No one pictured him becoming a coach.
When Don Nelson was starring on the basketball court for three seasons at Rock Island High School from 1955 to '58 and then becoming the all-time leading scorer at the University of Iowa, his coaches and teammates saw the physical talent. They could see the toughness and competitive fire. They recognized the work ethic.
None of them saw great leadership qualities.
They certainly never imagined that Nelson someday would win more games in the NBA than anyone who came before him.
"No, not at all," admitted Sharm Scheuerman, a fellow Rock Island product who was Nelson's coach at Iowa from 1959 to '62. "I never thought he would go like he did."
Going into Tuesday night's game at Washington, Nelson had won 1,332 games in 31 years as an NBA head coach, matching the total accumulated by Lenny Wilkens. The Warriors lost to Washington, but will take another shot at giving their coach the record tonight in Minnesota.
"Hey, when you're 125 years old, you should have that many wins ..." joked Joel Novak, a district court judge in Des Moines who played with Nelson at Rocky and Iowa and remains one of his closest friends. "The guy's older than Noah.
"But no, I don't think anybody thought of him being a coach back then."
Scheuerman and others, while professing genuine affection and admiration for Nelson, sometimes wondered about his intelligence in the early days of his career.
"In high school, he kind of struggled with his scholastics, I think," said Bill Bisby of Andalusia, who played with Nelson at Rock Island. "Then I think he got married and his wife kind of tutored him and got him through college."
Scheuerman also recalled that tutors played a major role in helping Nelson navigate the academic waters of college life.
"Nellie really worked his tail off just to get through school," he said.
But he did notice that Nelson was a student of the game.
"Nellie picked up the game on the street," Scheuerman said. "He just became street smart, I guess you could say. He picked up a lot and he observed."
Nelson also worked very, very hard to make himself a better player. It's something Nelson feels made him a better coach.
Larry Requet, who was a year behind Nelson at Rock Island, had to guard him every day in practice and recalled that he was one of the few players he played against who could shoot equally well with either hand.
Requet said Nelson lived in downtown Rock Island and he would walk to school, stopping along the way to shoot baskets at several different locations.
"Then he would go to the YMCA after practice and shoot some more," Requet said. "Most of us guys were tired and worn out, and he was still going."
The Nelson work ethic also is imbedded in Novak's memory.
"When I played against him in junior high, the kid couldn't run up and down the floor without tripping," Novak said. "But he really worked at it. He was like this flower that just sort of blossomed when he was a sophomore in high school."
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Novak said the rail-thin Nelson would have teammates hang off his arms to see if he could pull them up.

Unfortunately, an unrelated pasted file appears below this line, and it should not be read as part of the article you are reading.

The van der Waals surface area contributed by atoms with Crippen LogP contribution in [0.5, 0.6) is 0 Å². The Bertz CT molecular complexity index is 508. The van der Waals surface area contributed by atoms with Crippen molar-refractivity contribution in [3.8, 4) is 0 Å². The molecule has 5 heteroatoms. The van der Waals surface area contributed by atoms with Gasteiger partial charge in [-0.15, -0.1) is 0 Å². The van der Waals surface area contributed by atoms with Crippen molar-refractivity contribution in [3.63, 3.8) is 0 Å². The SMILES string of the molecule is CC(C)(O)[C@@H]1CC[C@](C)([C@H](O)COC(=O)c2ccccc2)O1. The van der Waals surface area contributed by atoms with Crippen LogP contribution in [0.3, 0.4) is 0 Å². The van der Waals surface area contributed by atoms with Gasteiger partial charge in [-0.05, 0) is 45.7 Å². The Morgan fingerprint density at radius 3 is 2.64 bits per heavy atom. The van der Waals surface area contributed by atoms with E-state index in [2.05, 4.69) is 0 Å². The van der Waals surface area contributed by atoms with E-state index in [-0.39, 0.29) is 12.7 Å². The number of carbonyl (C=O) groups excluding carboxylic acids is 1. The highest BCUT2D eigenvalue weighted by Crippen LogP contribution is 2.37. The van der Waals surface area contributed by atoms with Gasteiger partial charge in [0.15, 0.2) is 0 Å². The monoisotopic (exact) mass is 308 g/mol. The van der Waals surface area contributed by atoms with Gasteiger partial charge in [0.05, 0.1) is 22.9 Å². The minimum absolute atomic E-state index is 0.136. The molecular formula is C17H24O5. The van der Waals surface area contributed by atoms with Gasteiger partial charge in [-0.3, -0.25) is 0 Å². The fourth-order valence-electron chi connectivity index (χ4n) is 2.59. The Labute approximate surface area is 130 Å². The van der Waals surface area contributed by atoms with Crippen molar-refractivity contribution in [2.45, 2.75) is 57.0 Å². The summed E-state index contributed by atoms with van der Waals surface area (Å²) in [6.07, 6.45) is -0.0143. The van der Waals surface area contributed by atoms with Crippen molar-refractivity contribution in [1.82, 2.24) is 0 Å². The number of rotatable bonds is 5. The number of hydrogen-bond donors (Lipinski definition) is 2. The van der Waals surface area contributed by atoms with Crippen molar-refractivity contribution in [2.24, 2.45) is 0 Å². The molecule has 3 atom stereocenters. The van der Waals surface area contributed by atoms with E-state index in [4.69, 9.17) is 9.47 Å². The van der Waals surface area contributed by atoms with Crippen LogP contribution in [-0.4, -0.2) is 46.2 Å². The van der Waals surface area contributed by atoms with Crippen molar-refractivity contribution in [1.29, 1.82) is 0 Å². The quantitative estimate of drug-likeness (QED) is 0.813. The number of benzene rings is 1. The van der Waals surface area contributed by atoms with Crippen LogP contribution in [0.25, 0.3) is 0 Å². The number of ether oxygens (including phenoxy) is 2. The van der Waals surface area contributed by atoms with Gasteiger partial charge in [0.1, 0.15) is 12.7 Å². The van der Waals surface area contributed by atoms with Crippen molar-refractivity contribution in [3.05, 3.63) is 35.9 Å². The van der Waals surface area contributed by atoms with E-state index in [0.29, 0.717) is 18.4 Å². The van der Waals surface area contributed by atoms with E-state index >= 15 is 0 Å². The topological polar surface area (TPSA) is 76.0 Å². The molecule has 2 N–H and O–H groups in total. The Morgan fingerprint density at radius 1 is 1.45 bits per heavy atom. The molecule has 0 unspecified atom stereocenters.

"When I was with him, he put in all the time to be as good as he could be," Novak added. "I think he coaches the same way. It's all about time and effort."
As a junior at Rocky, Nelson averaged 12.6 points a game for a 25-3 team, then upped his average to 20.2 in helping the Rocks to a 22-4 mark in 1957-58.
Freshmen were not allowed to play varsity basketball in college in that era, but Nelson became an immediate star for the Hawkeyes as a sophomore, averaging 16 points a game. He was just under 24 points a game in his last two seasons.
Scheuerman offered he and Novak a chance to get into coaching right away, as the co-coaches of the Iowa freshman team. But Novak was going to law school and Nelson was drafted by the Chicago Zephyrs so that plan was shelved.
Nelson spent 14 seasons as a journeyman forward in the NBA, spending most of that time with the powerhouse Boston Celtics. Unsure of what he wanted to do after that, he took a job as an assistant coach under Larry Costello with the Milwaukee Bucks and suddenly found himself as the head coach when Costello was fired early in the 1976-77 season.
Three and a half decades later, he still is stalking the sidelines.
It's not clear how much longer Nelson will coach. This is assured of being his worst season in a decade, and he will turn 70 on May 15. He retired once before to languish on the beach in Hawaii, where he owns a large amount of property, only to be lured back into coaching by Dallas in 1997.
Nelson, who has not been in the Quad-Cities since his 40th high school reunion in 1998, might choose to hang it up and head back to the beach, leaving behind a victory total that Scheuerman said is "unfathomable."
The record is guaranteed to be his for at least three years, probably much longer than that. Among active coaches, Utah's Jerry Sloan is 145 wins behind Nelson and the Lakers' Phil Jackson trails him by 236.
"Nellie ended up doing pretty well," Scheuerman said in an admitted understatement. "He just took to it and stayed and stayed and stayed and stayed."